Ron Dart's review...
The Mystery of Mazo De La Roche
A Film by Maya Gallus
Red Queen Productions
Mazo de la Roche was one of the most successful and
prolific women writers of the 20th century. Her novel,
Jalna, the dramatic story of a family dynasty, skyrocketed
her to international fame and fortune in 1927. By the time
she died, 11 million copies of her books had been sold in
93 languages—she remains one of the country’s bestselling
authors to date.
The most important thing is her (Mazo de la Roche’s) work.
The task of discussing a fine writer can go in two directions or a combination of these directions: 1) faithfully reflect upon the novels, poems, short stories, dramas of the author----healthy literary criticism or 2) delve into the life of the author-----C.S. Lewis calls this the personal heresy. The Mystery of Mazo De La Roche is a fine film in some ways, but it tends to veer in the direction of the latter approach (the personal heresy).
De La Roche had written and published some probing and insightful literary works before the success of Jalna in 1927. Most who have heard of De La Roche know about her because of the many novels she wrote about the Whiteoak’s family of Jalna (16 to be precise). Needless to say, De La Roche distinguished herself by writing and publishing many other books of equal or greater worth and note than the Jalna series.
The Mystery of Mazo De La Roche lands lightly but not long on Jalna and Whiteoaks of Jalna. The rest of the books are merely glanced over with no real comment or commentary (other than the fact critics began to grow weary of the ongoing tale of the Whiteoaks clan. There is a variety of film clips from different movies of the Jalna series-- they are brief yet poignant. Texts and films are chosen judiciously to illustrate De La Roche’s literary significance. The film is enhanced and enriched by illuminating insights by such worthies as Daniel Bratton, Heather Kirk, Susan Swan, Kildare Dobbs, Loraine York, Marie-Claire Blais and a couple of members of the extended adopted family, Esmee Rees and Kim de la Roche ( it would have valuable if Joan Givner had been interviewed, being the De La Roche specialist she is).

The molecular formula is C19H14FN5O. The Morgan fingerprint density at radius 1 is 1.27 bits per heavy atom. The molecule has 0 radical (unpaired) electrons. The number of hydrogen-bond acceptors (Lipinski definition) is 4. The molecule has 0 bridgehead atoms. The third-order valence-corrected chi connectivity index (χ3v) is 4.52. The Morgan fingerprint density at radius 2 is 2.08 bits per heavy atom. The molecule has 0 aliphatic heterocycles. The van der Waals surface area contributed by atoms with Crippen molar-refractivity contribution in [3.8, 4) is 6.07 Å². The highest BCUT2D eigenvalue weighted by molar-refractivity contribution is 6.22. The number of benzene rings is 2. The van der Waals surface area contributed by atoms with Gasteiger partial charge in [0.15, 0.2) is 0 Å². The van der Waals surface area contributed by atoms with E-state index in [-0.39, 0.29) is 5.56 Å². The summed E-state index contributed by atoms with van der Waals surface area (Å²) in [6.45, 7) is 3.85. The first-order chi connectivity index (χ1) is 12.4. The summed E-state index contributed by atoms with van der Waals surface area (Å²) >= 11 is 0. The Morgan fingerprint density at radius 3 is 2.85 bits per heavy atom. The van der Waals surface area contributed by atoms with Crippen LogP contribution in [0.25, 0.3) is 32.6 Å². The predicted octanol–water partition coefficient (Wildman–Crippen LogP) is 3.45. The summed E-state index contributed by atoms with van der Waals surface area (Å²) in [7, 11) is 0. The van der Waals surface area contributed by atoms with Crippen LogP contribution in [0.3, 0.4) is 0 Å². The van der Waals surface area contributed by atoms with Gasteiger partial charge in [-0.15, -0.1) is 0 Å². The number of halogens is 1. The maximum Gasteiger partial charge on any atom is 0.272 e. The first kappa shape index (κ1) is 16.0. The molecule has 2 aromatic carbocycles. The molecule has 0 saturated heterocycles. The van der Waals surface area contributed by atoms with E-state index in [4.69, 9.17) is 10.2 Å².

The few comments on the content of the actual initial Jalna novels by De La Roche tend to focus on the romance of Renny-Alayne (and an interpretation of it) and the soul affinity between De La Roche and Finch. Needless to say, there is much more to Jalna and Whiteoaks of Jalna than these limited, speculative and suggestive leads.
There is tendency in The Mystery of Mazo De La Roche to overplay and overdo the relationship between Mazo De La Roche and Caroline Clement----such an approach is trendy and focusses on different ways of interpreting their relationship. It would have been much wiser to zero in on, as Blais has suggested, “her work”. There is a depth, charm and fullness in the multiple writings of De La Roche that is missed when an excessive amount of time is spent on probing and speculating about the personal life of any author—being too committed to the personal heresy can become tedious. The genius of De La Roche is the way she combined shallowness and depth, melodrama and substance, thin and complex characters, bland and complicated plots---De La Roche also had a tremendous ability to describe the nuances of the inner life, a unique gift as a wordsmith in highlighting ample and vivid images of nature and her many religious probes are more than worthy of attention. When undue attention is given to De La Roche’s personal journey, much is missed about her literary fullness and brilliance.
The Mystery of Mazo De La Roche makes it appear as if Jalna and Whiteoaks of Jalna were Canadian breakthrough novels into the larger American and English literary markets---this is simply not the case. Stephen Leacock (who is buried quite close to Mazo De La Roche and Caroline Clement at St. George’s parish) had a become a significant and well published Canadian literary writer (he was well known before that as a Canadian political economist and historian) in the Anglo-American ethos and literary world by 1910. It might have been interesting to note, also, that when De La Roche-Clement moved to Trail Cottage in Clarkson in 1928, they encountered the young Dorothy Livesay (who wrote a few fine articles about De La Roche in her later years). The link between Leacock-De La Roche-Livesay could have been explored in a variety of subtle ways.
The Mystery of Mazo De La Roche is a fine primer on the life of De La Roche but rather weak on the deeper and more perennial literary significance of De La Roche for both Canadian and global literature.
De La Roche is a goldmine and mother lode in many ways, and she still awaits a gifted and sympathetic reader of her 37 books to demonstrate
Why and how this is the case. We do need, in short, more attention paid to the mystery of “her work” and less to the mystery of her life.